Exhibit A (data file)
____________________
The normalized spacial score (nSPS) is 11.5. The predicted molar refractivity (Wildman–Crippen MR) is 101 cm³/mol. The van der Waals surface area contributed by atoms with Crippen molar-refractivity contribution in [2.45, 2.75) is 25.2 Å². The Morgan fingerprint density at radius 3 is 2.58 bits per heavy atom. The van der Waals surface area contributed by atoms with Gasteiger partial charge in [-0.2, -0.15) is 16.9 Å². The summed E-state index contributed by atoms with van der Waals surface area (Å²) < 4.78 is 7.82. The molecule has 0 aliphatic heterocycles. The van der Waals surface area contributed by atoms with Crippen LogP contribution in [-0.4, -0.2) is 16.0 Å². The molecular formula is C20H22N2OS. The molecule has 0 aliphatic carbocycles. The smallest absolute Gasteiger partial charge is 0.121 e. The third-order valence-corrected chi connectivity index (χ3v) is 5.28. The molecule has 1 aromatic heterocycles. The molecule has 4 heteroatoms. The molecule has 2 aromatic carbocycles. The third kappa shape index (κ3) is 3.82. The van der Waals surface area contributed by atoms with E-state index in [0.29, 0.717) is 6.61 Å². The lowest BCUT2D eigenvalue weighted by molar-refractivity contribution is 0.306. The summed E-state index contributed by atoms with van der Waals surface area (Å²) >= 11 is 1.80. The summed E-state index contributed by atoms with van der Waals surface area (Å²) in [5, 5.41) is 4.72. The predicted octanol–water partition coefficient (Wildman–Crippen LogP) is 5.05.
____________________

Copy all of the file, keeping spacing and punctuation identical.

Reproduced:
The normalized spacial score (nSPS) is 11.5. The predicted molar refractivity (Wildman–Crippen MR) is 101 cm³/mol. The van der Waals surface area contributed by atoms with Crippen molar-refractivity contribution in [2.45, 2.75) is 25.2 Å². The Morgan fingerprint density at radius 3 is 2.58 bits per heavy atom. The van der Waals surface area contributed by atoms with Gasteiger partial charge in [-0.2, -0.15) is 16.9 Å². The summed E-state index contributed by atoms with van der Waals surface area (Å²) < 4.78 is 7.82. The molecule has 0 aliphatic heterocycles. The van der Waals surface area contributed by atoms with Crippen LogP contribution in [-0.4, -0.2) is 16.0 Å². The molecular formula is C20H22N2OS. The molecule has 0 aliphatic carbocycles. The smallest absolute Gasteiger partial charge is 0.121 e. The third-order valence-corrected chi connectivity index (χ3v) is 5.28. The molecule has 1 aromatic heterocycles. The molecule has 4 heteroatoms. The molecule has 2 aromatic carbocycles. The third kappa shape index (κ3) is 3.82. The van der Waals surface area contributed by atoms with E-state index in [0.29, 0.717) is 6.61 Å². The lowest BCUT2D eigenvalue weighted by molar-refractivity contribution is 0.306. The summed E-state index contributed by atoms with van der Waals surface area (Å²) >= 11 is 1.80. The summed E-state index contributed by atoms with van der Waals surface area (Å²) in [5, 5.41) is 4.72. The predicted octanol–water partition coefficient (Wildman–Crippen LogP) is 5.05.